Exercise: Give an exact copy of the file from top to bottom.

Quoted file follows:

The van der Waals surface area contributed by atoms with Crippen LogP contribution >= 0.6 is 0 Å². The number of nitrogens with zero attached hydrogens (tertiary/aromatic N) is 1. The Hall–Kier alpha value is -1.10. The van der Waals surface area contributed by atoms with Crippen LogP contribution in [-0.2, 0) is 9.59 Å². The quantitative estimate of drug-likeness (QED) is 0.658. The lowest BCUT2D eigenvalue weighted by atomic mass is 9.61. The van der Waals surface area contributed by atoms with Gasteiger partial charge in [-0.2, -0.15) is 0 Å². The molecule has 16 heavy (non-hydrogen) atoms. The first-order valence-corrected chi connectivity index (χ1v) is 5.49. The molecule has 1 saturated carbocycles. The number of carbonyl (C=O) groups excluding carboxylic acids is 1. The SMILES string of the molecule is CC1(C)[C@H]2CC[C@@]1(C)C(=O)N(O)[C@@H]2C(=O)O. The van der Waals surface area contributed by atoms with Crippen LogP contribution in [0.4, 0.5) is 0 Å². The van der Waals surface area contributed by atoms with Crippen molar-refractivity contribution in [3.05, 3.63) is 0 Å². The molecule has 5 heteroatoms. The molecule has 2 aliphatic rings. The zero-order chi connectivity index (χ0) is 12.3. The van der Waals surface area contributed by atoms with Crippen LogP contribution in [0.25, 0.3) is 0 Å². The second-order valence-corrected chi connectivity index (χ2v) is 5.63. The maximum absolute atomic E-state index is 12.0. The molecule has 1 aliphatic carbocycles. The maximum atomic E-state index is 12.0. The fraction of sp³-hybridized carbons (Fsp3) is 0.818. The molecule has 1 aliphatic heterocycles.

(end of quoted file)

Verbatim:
The van der Waals surface area contributed by atoms with Crippen LogP contribution >= 0.6 is 0 Å². The number of nitrogens with zero attached hydrogens (tertiary/aromatic N) is 1. The Hall–Kier alpha value is -1.10. The van der Waals surface area contributed by atoms with Crippen LogP contribution in [-0.2, 0) is 9.59 Å². The quantitative estimate of drug-likeness (QED) is 0.658. The lowest BCUT2D eigenvalue weighted by atomic mass is 9.61. The van der Waals surface area contributed by atoms with Gasteiger partial charge in [-0.2, -0.15) is 0 Å². The molecule has 16 heavy (non-hydrogen) atoms. The first-order valence-corrected chi connectivity index (χ1v) is 5.49. The molecule has 1 saturated carbocycles. The number of carbonyl (C=O) groups excluding carboxylic acids is 1. The SMILES string of the molecule is CC1(C)[C@H]2CC[C@@]1(C)C(=O)N(O)[C@@H]2C(=O)O. The van der Waals surface area contributed by atoms with Crippen LogP contribution in [0.4, 0.5) is 0 Å². The van der Waals surface area contributed by atoms with Crippen molar-refractivity contribution in [3.05, 3.63) is 0 Å². The molecule has 5 heteroatoms. The molecule has 2 aliphatic rings. The zero-order chi connectivity index (χ0) is 12.3. The van der Waals surface area contributed by atoms with Crippen LogP contribution in [0.25, 0.3) is 0 Å². The second-order valence-corrected chi connectivity index (χ2v) is 5.63. The maximum absolute atomic E-state index is 12.0. The molecule has 1 aliphatic carbocycles. The maximum atomic E-state index is 12.0. The fraction of sp³-hybridized carbons (Fsp3) is 0.818. The molecule has 1 aliphatic heterocycles.